The Praying Indians of the American Revolution

More than a century after the Puritans converted praying Indians and organized them into towns, they fought on the side of the Americans during the Revolutionary War.

The Puritans believed the native tribes to be idolatrous savages who needed enlightenment and redemption. Some Puritans thought the Indians belonged to the 10 lost tribes of Israel.

The Massachusetts Bay charter declared part of the Puritan mission to be “To winn and incite the natives of the country to the knowledge and Obedience of the onlie true God and Saviour of Mankinde, and the Christian Fayth.” The first seal featured a Native American saying, “Come over and help us.”

The current state seal features an arm holding a sword poised above a Native American. The motto, translated from Latin, reads, “By the sword we seek peace, but peace only under liberty.” Many view the seal as offensive, and in 2021 Gov. Charlie Baker ordered a commission to recommend changes.

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Praying Indians

Praying Indians

On October 28, 1646, in Nonantum (now Newton), missionary John Eliot preached his first sermon to members of the Massachusett tribe in their own language. He eventually translated the Bible into the Massachusett language and had it printed, the first Bible published in America.

Eliot and other missionaries then continued to convert Indians.

The praying Indians were set apart from the colonists and from disagreeable neighboring tribes.  They became farmers, established homesteads, built frame houses, lost their tribal identities and intermarried with blacks and whites.

Praying towns in Massachusetts included Gay Head and Christiantown on Martha’s Vineyard; NantucketNatickMashpee, Grafton, Dartmouth and Herring Pond in Plymouth. In Connecticut, Nipmuc praying towns included Maanexit, believed to be in today’s Fabyan, Quinnatisset, six miles south of Maanexit, and Wagaquasset in Woodstock.

Historian Gary Nash argued after 10 years of effort, only about a thousand Indians settled in four villages of praying Indians. Fewer than 100 declared their conversion to the Puritan version of congregationalism.

The weaker and more demoralized tribes responded to the missionaries, hoping to avoid war and to protect their territory.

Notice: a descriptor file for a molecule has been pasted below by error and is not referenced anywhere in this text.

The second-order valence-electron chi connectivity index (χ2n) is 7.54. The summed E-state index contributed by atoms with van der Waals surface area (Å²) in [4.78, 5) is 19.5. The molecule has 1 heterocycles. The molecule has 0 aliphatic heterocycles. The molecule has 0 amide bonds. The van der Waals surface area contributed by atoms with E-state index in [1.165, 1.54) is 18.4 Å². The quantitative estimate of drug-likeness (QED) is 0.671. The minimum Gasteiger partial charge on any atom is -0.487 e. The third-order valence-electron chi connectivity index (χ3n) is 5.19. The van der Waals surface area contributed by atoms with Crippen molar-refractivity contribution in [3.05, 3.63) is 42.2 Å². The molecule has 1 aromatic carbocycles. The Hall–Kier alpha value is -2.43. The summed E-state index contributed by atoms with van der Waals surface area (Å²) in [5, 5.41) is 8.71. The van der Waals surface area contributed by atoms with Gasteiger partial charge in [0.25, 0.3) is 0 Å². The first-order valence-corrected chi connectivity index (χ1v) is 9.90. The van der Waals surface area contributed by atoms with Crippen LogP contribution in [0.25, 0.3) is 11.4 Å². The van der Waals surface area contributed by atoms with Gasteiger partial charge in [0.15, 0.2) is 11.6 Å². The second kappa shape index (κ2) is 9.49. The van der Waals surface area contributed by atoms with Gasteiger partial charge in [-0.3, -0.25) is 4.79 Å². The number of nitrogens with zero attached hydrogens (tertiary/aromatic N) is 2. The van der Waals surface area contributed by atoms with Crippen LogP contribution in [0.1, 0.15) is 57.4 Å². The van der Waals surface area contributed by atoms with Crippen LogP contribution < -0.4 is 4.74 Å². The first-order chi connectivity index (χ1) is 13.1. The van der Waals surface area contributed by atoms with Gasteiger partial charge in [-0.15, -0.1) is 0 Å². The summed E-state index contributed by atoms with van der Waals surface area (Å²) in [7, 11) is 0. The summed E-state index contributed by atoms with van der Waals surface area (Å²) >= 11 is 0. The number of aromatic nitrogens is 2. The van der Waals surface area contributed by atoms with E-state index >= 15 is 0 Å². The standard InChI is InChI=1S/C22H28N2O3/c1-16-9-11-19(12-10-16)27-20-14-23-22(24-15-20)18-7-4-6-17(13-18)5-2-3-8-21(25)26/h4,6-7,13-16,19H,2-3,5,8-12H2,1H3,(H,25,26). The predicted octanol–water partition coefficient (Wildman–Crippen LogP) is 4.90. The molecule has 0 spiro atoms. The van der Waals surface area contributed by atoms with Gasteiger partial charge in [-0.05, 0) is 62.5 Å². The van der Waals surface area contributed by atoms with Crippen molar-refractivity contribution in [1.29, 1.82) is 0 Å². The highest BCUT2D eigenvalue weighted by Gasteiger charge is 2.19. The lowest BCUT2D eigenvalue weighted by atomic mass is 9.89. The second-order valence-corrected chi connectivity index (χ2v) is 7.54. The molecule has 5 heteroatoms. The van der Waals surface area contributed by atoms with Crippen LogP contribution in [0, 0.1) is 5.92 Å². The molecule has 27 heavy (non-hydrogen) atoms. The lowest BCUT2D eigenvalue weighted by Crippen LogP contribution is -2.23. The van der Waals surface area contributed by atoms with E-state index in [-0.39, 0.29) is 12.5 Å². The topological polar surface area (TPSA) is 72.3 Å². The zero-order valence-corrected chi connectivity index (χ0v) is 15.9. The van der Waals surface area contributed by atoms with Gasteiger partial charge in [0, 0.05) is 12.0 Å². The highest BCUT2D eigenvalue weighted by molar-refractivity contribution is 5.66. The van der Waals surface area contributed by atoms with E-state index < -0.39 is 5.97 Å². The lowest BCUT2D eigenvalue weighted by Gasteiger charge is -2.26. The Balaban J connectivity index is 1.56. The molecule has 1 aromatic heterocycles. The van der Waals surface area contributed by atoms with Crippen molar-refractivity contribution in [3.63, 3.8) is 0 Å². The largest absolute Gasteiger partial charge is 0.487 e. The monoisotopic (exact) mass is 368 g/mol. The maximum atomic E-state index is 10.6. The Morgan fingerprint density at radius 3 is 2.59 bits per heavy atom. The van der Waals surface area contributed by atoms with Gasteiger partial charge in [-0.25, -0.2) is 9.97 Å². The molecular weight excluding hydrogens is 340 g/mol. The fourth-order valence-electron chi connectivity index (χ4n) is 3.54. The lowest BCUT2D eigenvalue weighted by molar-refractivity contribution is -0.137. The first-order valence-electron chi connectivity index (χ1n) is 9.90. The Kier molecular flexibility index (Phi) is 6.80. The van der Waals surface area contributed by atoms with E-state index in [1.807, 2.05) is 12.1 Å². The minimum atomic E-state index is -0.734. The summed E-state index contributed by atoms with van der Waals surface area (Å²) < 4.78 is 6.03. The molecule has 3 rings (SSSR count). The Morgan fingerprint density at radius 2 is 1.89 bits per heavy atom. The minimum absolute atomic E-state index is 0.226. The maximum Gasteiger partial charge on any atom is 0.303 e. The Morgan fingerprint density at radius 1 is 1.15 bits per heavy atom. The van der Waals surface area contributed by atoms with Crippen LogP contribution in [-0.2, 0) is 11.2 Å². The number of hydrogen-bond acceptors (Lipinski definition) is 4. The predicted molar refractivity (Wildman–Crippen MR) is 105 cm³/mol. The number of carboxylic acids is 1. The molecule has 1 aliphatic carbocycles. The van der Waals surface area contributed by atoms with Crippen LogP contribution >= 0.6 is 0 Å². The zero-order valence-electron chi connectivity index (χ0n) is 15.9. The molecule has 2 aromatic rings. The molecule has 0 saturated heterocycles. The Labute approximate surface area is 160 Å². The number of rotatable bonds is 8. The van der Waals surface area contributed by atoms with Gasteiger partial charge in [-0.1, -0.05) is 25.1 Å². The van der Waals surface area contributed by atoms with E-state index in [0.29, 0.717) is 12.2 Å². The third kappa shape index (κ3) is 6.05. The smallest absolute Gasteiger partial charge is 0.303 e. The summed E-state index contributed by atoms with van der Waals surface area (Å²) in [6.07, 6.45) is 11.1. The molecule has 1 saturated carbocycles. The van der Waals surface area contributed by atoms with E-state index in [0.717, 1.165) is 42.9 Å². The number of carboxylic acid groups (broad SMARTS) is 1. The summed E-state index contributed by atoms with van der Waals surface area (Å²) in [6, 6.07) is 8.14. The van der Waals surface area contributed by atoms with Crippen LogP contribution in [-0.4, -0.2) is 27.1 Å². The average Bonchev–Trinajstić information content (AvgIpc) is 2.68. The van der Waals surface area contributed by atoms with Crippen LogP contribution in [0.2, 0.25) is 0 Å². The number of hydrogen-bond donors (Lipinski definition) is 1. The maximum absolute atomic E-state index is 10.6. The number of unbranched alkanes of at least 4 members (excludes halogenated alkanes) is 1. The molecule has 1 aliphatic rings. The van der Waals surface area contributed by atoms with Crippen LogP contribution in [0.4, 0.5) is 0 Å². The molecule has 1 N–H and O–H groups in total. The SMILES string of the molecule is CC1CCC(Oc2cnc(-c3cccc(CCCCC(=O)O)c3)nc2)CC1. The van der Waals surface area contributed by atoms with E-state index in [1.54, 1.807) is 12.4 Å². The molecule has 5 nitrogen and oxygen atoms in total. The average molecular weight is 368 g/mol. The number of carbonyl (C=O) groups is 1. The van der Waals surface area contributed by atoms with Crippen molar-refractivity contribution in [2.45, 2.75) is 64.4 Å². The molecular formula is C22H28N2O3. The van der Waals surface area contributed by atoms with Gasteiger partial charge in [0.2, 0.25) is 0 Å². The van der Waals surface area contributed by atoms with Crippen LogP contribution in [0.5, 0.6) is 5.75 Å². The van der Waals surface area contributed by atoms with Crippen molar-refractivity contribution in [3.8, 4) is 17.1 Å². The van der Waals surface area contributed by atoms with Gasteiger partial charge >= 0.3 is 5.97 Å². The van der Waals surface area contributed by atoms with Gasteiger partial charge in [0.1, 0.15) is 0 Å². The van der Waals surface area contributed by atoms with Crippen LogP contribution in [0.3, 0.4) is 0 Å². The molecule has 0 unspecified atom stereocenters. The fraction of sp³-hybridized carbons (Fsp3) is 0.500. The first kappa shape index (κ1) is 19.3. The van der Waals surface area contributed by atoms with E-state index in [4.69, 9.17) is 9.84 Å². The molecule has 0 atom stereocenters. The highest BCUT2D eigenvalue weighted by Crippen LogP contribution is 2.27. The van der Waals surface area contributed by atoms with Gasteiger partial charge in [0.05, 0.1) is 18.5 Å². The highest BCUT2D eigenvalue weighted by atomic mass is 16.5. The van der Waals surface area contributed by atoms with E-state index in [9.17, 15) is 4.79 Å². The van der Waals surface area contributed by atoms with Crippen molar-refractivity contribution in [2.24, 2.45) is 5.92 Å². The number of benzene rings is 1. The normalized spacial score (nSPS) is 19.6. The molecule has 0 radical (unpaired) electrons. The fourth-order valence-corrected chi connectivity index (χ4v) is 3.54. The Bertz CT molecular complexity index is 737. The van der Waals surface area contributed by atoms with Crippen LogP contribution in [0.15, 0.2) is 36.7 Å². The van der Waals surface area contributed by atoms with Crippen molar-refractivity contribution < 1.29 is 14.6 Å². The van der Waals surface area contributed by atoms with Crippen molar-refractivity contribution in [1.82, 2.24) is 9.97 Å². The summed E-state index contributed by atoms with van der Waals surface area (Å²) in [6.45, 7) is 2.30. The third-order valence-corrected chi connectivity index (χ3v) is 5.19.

Glover's Regiment crossing the Delaware with Gen. Washington

Glover’s Regiment crossing the Delaware with Gen. Washington

Glover’s Regiment

During the American Revolution, as many as 100 praying Indians enlisted in the Continental Army. They integrated with other units. Some Indian mariners belonged to John Glover’s Marblehead storied regiment, and some belonged to the 1st Rhode Island regiment.

The 1st Rhode Island earned a reputation as the Black Regiment because it had many African-American soldiers. But it also included Native Americans. They fought well at the Battle of Rhode Island, which Lafayette called “the best fought action of the war.”

But Glover’s Regiment deserves special mention. As historian Patrick O’Donnell puts it in his new book, The Indispensables,

…the American Revolution would have met an early, dramatic demise had it not been for the SEAL-like operations and extraordinary battlefield achievements of this diverse, unsung group of men and their commander…

Glover’s elite unit rescued the Continental Army from destruction after the Battle of Long Island in a Dunkirk-like evacuation. And the regiment also saved the patriot cause when it ferried 2,400 men, their horses and artillery across the Delaware River in a blinding snowstorm. 

Praying Indians also fought in the battles of Bunker HillBattle Road and Saratoga.

Praying Indians Who Served

Historian George Quintal, Jr., compiled their service histories in his book Patriots of Color: ‘A Peculiar Beauty and Merit.’

They included:

  • James Anthony, born in Natick, served for eight months in 1775 under Col. Jonathan Ward. He then re-enlisted from 1777 to 1780 in the 4th Massachusetts Regiment under Col. William Shepherd. He also fought at Saratoga and camped at Valley Forge during the winter of 1777. Anthony got his discharge on March 14, 1780.
  • Alexander Quapish, born around 1741 in Yarmouth, Mass., enlisted in Dedham in 1775. He belonged to Col. Loammi Baldwin’s main guard. But he got sick in March 1776 and died in Needham. A man named Michael Bacon, likely the father of a 10-year-old drummer boy Quapish befriended, took care of him in his last days and buried him. Bacon then sought compensation.
  • Ceasar Ferrit had West Indian, French, Dutch, and Natick Indian ancestry. He was born around 1720, raised in Boston by an English family and moved to the praying town of Natick in 1751. Ferrit volunteered as a minutemen at Lexington and Concord with his son John, and he helped ambush British soldiers in Lexington. He also served in militias and regiments from Massachusetts, Rhode Island and New York. Ferrit was about 61 when he was discharged in 1781.

Today, descendants of the Praying Indians from Natick have organized as the Praying Indians of Natick and Ponkapoag.

This story was updated in 2021.

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